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The Business Matrix: Wednesday 9 February 2011
Phoenix puts Clive Bannister in top job
The zombie insurance fund manager Phoenix has named Clive Bannister, left, as chief executive, replacing Jonathan Moss. Mr Bannister, who is the son of the four-minute mile athlete Sir Roger Bannister, used to run HSBC’s private bank and insurance business.
Mittal pays himself $478m dividend
Britain’s richest man Lakshmi Mittal paid himself a $478m (£297m) dividend yesterday from ArcelorMittal. The steel group, of which Mittal owns 41 per cent, posted a $780m loss in the final quarter of 2010, but made a $2.9bn profit for the year.
Bad debts rise for Clydesdale & Yorks
The Clydesdale and Yorkshire banks have seen bad debts rise after UK economic recovery faltered at the end of 2010. Owner National Australia Bank said the business continued to “demonstrate resilience” and was on track to deliver its two-year pledge to advance £10bn loans by October.
UBS returns to profit after four years
UBS, the Swiss finance giant, was finally able to report a return to profit yesterday, four years after its last period in the black, but said it still planned to cut the bonuses paid to bankers. It is also continuing its policy of not paying a dividend to shareholders. UBS made a Sfr7.2bn (£4.7bn) profit last year, against Sfr2.7bn loss in 2009.
Sour note for Warner Music
Sales at Warner Music Group fell by more than expected in the three months to 31 December, pushing it to an $18m (£11m) loss. The world’s third-largest music company declined to comment on recent reports that it had put itself up for sale while simultaneously exploring the possibility of buying smaller rival EMI.
High gas prices boost BG profits
The oil and gas explorer BG posted a 13 per cent rise in fourth-quarter earnings to $1.1bn (£680m), lifted by high gas prices. The group also said production was set to rise by 7 per cent a year until 2020. Full year earnings came in at $4bn.
Tinned food names sold to Premier
Premier Foods has sold it canned grocery business – which includes such household brands as Crosse & Blackwell and Fray Bentos, as well as factories in Lincolnshire and Cambridgeshire – to Princes for £177.4m. Princes, which has grown from being an importer of canned fish, has also secured a long-term licence to make products such as baked beans and canned pasta under the Branston and Batchelors brands.
WH Smith buys 22 British Bookshops
WH Smith bolstered its high street estate yesterday with the acquisition of 22 stores from the administrator of British Bookshops and Stationers. The retailer paid just over £1m for the outlets. British Bookshops started life in Sussex in 1938 but went into administration in January. The recovery firm Zolfo Cooper said it was pursuing options for the remaining 29 stores, which have all remained open.
Unionto re-ballot BA cabin crew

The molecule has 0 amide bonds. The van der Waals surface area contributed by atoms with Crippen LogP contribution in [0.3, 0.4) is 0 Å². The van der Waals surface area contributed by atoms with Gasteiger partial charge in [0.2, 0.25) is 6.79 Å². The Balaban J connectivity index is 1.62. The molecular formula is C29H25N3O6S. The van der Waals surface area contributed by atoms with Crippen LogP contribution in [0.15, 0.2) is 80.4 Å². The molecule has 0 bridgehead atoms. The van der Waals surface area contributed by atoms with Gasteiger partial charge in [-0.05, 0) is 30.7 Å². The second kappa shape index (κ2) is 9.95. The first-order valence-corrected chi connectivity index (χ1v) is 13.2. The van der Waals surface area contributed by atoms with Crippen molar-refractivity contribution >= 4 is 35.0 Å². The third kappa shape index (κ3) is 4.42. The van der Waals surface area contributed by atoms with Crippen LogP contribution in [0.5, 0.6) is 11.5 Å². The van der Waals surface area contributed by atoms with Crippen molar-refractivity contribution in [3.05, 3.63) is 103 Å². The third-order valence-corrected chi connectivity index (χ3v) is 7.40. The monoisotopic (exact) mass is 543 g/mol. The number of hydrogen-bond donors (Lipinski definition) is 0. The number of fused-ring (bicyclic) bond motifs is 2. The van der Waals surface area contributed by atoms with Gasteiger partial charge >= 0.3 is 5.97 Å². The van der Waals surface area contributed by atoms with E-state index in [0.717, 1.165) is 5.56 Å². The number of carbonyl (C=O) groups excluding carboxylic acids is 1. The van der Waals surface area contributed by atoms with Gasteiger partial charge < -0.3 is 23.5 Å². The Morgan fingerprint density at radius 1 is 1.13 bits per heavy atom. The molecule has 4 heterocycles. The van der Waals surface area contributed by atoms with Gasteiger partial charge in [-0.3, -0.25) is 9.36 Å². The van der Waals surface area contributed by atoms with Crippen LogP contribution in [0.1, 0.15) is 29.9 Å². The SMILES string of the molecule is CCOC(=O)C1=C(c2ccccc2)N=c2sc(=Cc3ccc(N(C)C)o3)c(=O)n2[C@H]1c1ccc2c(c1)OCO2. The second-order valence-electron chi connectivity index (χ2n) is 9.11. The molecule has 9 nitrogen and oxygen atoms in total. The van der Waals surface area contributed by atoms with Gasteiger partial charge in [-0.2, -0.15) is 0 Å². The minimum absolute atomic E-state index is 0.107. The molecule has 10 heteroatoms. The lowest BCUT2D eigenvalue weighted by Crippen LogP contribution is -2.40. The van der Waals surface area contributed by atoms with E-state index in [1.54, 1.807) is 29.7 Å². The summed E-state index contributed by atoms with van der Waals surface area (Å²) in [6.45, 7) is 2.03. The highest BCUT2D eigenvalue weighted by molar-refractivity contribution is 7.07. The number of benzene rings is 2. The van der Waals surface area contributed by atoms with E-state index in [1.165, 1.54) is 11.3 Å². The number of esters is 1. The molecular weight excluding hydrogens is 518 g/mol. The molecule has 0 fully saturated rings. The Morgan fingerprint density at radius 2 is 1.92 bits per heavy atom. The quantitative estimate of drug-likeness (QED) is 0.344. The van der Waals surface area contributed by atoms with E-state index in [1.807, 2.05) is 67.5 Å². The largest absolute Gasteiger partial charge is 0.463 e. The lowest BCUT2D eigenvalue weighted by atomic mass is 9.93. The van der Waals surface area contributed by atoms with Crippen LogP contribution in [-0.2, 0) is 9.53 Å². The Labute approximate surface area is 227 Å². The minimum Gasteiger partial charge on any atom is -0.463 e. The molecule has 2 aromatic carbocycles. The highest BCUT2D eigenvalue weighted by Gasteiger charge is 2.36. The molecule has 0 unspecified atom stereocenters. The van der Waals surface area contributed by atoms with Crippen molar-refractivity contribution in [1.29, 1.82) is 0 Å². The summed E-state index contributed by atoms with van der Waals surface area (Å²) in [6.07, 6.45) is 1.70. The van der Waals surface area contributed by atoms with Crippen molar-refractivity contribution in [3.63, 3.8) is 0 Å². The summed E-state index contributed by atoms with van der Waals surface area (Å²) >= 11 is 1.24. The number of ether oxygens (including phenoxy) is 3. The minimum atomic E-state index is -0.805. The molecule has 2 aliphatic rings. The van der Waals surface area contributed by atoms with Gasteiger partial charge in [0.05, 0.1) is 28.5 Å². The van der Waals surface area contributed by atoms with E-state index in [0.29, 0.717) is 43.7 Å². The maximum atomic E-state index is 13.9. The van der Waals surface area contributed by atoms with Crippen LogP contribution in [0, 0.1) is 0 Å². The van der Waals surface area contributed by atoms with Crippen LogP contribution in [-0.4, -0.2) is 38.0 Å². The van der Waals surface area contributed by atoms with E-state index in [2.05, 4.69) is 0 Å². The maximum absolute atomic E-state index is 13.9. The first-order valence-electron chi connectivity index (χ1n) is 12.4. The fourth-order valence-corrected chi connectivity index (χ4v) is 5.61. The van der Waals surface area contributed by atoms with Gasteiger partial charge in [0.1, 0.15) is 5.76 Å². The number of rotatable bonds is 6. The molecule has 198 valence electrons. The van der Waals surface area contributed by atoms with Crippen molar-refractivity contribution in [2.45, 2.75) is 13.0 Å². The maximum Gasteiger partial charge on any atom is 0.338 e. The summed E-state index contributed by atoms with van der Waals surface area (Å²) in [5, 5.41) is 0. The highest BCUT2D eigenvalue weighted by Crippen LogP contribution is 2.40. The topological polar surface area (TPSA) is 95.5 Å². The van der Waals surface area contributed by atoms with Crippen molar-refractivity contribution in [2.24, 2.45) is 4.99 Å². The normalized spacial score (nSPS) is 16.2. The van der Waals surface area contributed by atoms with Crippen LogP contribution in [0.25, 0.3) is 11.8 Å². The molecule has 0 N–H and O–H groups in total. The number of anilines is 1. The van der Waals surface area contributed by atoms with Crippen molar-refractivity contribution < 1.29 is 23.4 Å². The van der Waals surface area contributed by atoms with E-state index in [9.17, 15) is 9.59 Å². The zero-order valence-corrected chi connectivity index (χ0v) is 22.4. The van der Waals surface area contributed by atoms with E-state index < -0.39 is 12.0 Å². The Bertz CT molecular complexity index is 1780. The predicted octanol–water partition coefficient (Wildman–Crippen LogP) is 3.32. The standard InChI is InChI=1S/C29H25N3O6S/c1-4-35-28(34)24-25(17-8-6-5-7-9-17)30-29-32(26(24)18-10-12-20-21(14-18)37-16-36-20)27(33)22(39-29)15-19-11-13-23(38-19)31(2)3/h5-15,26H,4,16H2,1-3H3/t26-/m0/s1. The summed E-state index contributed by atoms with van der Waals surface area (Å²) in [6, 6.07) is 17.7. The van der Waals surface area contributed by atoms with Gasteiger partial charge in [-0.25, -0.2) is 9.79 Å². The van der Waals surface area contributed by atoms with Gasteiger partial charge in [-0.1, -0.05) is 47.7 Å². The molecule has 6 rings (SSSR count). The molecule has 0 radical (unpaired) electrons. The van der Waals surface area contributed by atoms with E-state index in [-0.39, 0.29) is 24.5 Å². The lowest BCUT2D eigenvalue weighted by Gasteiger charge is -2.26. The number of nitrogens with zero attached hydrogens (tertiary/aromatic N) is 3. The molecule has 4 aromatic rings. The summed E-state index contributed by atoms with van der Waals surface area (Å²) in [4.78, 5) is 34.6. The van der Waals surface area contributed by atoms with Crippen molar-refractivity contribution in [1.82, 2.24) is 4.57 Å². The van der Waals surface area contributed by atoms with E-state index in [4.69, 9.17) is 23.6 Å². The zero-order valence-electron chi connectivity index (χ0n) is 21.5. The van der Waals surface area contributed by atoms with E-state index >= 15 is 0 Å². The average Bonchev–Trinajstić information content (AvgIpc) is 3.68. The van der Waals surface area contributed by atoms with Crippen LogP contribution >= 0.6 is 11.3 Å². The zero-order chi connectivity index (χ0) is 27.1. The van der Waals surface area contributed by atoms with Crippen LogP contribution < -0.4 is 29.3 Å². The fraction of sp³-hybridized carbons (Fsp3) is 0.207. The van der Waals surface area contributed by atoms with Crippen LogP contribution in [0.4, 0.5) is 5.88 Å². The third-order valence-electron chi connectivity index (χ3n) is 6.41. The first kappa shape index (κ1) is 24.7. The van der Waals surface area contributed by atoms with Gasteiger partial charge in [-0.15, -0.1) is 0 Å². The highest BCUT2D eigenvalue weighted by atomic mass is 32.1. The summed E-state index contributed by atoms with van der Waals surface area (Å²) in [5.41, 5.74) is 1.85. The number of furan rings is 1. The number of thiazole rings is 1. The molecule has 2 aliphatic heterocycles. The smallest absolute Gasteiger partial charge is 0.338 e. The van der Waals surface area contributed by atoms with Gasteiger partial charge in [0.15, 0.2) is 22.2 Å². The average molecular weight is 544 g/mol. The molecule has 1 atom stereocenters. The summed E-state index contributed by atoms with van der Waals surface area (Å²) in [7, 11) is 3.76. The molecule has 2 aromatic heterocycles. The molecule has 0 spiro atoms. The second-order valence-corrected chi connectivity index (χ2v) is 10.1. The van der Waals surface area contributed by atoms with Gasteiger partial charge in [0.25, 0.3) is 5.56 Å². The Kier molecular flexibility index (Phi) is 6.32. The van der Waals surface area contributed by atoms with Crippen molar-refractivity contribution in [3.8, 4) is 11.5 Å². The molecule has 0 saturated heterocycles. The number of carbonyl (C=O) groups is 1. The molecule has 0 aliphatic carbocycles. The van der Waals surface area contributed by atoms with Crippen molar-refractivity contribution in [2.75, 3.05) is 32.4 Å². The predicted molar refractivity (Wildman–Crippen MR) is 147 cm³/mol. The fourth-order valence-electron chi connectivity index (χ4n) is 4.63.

The union representing British Airways cabin crew will re-ballot its members over possible strike action after it admitted a recent vote was vulnerable to being challenged as legally invalid. Cabin crew voted last month to hold further strikes but BA argued the ballot was unlawful. Unite said it would hold another vote on taking industrial action “within the next 10 days or so”.
Copper-bottomed gains at Xstrata
Xstrata beat expectations as it posted a 75 per cent rise in profits on soaring metal prices such as copper and pledged a 50 per cent boost in volumes by the end of 2014. The Anglo-Swiss miner, which is listed on the FTSE 100 index, saw profits leap to $7.7bn (£4.8bn) in 2010, said an overhaul the previous year paid off.
Another Russian float in difficulty
The Russian pump manufacturer HMS Hydraulic Machines & Systems has slashed the price and size of its London listing, casting further doubt on the chances of a smooth ride for other planned Russian share sales. HMS’s struggle to get over the line came days after the coking coal and pig iron producer Koks cancelled its $520m (£323m) float, citing market conditions.
Cars drive German export success
German luxury car makers provided clear evidence that they are driving the country’s dramatic export boom yesterday after announcing record January sales figures. BMW said deliveries were up 28 per cent on a year ago, while its rival Audi reported year-on-year sales increases of 23 per cent.
Rio Tinto predicts demand doubling
A senior executive at Rio Tinto predicted the demand for metals such as iron, copper and aluminum would double in less than two decades. The comments from the head of the miner’s diamond and minerals unit, came just days before Rio’s full-year results, which are expected to show a bumper rise in profits last year.
US inquiry clears Toyota throttles
A10-month US investigation has found no link between electronic throttles and unintended acceleration in Toyota vehicles. The world’s largest car maker also lifted its annual forecasts after better than forecast sales, but a heavy reliance on exports is expected to keep it a laggard as long as the yen stays strong.
- 1 Hair loss explained: How and why men go bald
- 2 Game of Thrones season 6: Jon Snow theorists believe the Stark may have a twin sister
- 3 Artist takes LSD, draws herself over different stages of the 9-hour trip to show its effects
- 4 A pint of water every day is the key to losing weight, scientists say
- 5 Russia 'accidentally reveals' number of its soldiers killed in eastern Ukraine